The Eclipse Of The Public Corporation: Article Analysis

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To what will foreign shareholders lead our economy? Back in 1989 Harvard Business School professor Michael Jensen in his article "The Eclipse of the Public Corporation" has announced that public companies with a large number of shareholders, which were created in the West throughout the twentieth century, nowadays impede the further development of the economy in many sectors.

The reason is simple: the shareholders' interests do not coincide with those of managers. For the first ones it is profitable to "pull" means out from a company, relying on short-term investments. And this policy affects the interest of those who are counting on a longer-term perspective - workers, managers, partners, customers, and even the people of those regions, where
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That will help to get rid of underperforming management teams. Also he believed that debt is good as well as leveraged buyouts. (Jensen, 1993 cited in Willman, 2004) And there are number of practical and theoretical issues. The practical one is that this approach justifies hostile takeovers, management buy-outs, downsizing, senior management stock options, breaking up of multi-divisional companies, reduction in head office staff, loss of corporate AAA credit ratings, and concentration of dispersed shareholdings through mutual funds and investment banks. All of these were features of the corporate landscape in the last two decades of the twenties century (Davis, 2009 cited in Willman, 2004).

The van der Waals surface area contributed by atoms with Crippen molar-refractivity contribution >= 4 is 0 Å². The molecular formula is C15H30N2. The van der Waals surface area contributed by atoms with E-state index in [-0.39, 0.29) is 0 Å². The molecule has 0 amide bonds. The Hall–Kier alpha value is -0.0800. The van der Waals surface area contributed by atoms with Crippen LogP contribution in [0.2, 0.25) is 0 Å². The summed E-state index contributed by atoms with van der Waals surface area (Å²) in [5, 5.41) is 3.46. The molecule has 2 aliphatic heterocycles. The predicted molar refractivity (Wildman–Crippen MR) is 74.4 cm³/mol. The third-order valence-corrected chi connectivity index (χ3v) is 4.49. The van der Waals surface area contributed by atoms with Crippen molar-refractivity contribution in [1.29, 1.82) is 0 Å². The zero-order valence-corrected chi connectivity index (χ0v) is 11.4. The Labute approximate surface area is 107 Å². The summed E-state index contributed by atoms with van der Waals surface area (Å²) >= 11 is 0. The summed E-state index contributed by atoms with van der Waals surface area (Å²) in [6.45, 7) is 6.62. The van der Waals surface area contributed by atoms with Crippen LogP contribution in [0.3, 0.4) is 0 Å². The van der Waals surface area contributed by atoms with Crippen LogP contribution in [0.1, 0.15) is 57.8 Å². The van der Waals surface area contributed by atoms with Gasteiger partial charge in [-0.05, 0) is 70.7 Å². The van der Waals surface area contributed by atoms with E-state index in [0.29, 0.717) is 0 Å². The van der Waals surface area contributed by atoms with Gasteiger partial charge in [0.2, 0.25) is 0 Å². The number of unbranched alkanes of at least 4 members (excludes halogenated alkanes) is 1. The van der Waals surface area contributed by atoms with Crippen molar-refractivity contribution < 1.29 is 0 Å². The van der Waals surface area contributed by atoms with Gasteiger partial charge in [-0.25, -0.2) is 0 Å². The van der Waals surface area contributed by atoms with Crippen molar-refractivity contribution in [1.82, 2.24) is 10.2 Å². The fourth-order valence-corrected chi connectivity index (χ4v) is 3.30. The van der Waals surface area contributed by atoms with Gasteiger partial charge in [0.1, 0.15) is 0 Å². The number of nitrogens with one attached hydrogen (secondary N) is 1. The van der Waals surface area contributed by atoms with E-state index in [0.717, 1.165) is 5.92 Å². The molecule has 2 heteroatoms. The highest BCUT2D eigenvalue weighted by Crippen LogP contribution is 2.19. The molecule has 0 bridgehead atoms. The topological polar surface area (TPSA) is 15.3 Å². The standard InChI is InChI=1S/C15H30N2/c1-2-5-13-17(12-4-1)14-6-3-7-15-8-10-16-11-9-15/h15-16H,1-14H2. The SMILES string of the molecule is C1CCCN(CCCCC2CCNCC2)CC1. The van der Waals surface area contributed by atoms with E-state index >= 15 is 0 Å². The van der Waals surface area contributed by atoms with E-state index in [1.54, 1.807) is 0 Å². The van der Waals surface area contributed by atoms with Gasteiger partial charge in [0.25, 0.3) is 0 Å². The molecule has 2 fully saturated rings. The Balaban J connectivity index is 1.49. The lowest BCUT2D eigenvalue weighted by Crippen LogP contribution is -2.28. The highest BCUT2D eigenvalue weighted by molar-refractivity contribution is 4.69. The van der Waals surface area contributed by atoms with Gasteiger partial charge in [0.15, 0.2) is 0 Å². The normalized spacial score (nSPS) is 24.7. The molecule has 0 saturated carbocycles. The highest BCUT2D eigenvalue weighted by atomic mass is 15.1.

Theoretical point relates to the efficient markets hypothesis. Markets know better than managers and they do so because the price of a stock contains all necessary information about future cash flows.
In his article “The Eclipse of the Public Corporation” (1989), Jensen consider LBO (Leveraged Buy-Out) as a form, by means of which expensive agency problem faced by public corporation will be solved. Such firm is financed almost entirely by debt that is issued by large institutional investors, who bind managers with rigid contractual obligations, and is not
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He argued that it would be more efficient, because here "the result is paid, managers and directors own significant part of the shares, contracts with owners and creditors exclude cross-subsidization within the organization as well as unnecessary expense." (Jensen, 1989) Advantages of a new structure seemed to Jensen to be obvious, and he predicted its fast distribution. However, quarter of the century later joint-stock companies are still the basis of the corporate

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